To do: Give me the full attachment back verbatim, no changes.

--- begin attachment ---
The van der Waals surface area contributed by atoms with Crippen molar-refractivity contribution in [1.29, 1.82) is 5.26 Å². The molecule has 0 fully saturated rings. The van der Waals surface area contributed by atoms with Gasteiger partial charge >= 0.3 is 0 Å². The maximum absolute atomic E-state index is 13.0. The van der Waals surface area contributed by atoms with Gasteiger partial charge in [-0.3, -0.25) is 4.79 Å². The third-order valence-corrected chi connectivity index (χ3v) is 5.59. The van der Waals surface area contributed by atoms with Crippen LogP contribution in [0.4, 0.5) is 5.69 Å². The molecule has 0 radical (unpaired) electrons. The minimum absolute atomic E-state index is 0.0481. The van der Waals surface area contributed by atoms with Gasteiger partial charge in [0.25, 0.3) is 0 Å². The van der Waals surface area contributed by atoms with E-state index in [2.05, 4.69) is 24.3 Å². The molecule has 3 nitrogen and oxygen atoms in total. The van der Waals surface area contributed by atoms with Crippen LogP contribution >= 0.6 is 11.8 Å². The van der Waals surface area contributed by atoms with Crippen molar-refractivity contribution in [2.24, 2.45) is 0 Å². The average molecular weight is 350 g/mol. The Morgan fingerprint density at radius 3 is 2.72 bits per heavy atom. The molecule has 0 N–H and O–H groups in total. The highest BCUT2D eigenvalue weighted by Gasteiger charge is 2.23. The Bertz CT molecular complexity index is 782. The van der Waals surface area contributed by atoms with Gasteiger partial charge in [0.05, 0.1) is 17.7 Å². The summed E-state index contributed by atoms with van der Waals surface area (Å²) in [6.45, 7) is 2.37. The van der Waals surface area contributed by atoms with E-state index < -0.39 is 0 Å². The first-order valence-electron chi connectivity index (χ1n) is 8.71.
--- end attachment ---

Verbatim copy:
The van der Waals surface area contributed by atoms with Crippen molar-refractivity contribution in [1.29, 1.82) is 5.26 Å². The molecule has 0 fully saturated rings. The van der Waals surface area contributed by atoms with Gasteiger partial charge >= 0.3 is 0 Å². The maximum absolute atomic E-state index is 13.0. The van der Waals surface area contributed by atoms with Gasteiger partial charge in [-0.3, -0.25) is 4.79 Å². The third-order valence-corrected chi connectivity index (χ3v) is 5.59. The van der Waals surface area contributed by atoms with Crippen LogP contribution in [0.4, 0.5) is 5.69 Å². The molecule has 0 radical (unpaired) electrons. The minimum absolute atomic E-state index is 0.0481. The van der Waals surface area contributed by atoms with Gasteiger partial charge in [0.25, 0.3) is 0 Å². The van der Waals surface area contributed by atoms with E-state index in [2.05, 4.69) is 24.3 Å². The molecule has 3 nitrogen and oxygen atoms in total. The van der Waals surface area contributed by atoms with Crippen LogP contribution >= 0.6 is 11.8 Å². The van der Waals surface area contributed by atoms with Crippen molar-refractivity contribution in [2.24, 2.45) is 0 Å². The average molecular weight is 350 g/mol. The Morgan fingerprint density at radius 3 is 2.72 bits per heavy atom. The molecule has 0 N–H and O–H groups in total. The highest BCUT2D eigenvalue weighted by Gasteiger charge is 2.23. The Bertz CT molecular complexity index is 782. The van der Waals surface area contributed by atoms with Gasteiger partial charge in [0.05, 0.1) is 17.7 Å². The summed E-state index contributed by atoms with van der Waals surface area (Å²) in [6.45, 7) is 2.37. The van der Waals surface area contributed by atoms with E-state index < -0.39 is 0 Å². The first-order valence-electron chi connectivity index (χ1n) is 8.71.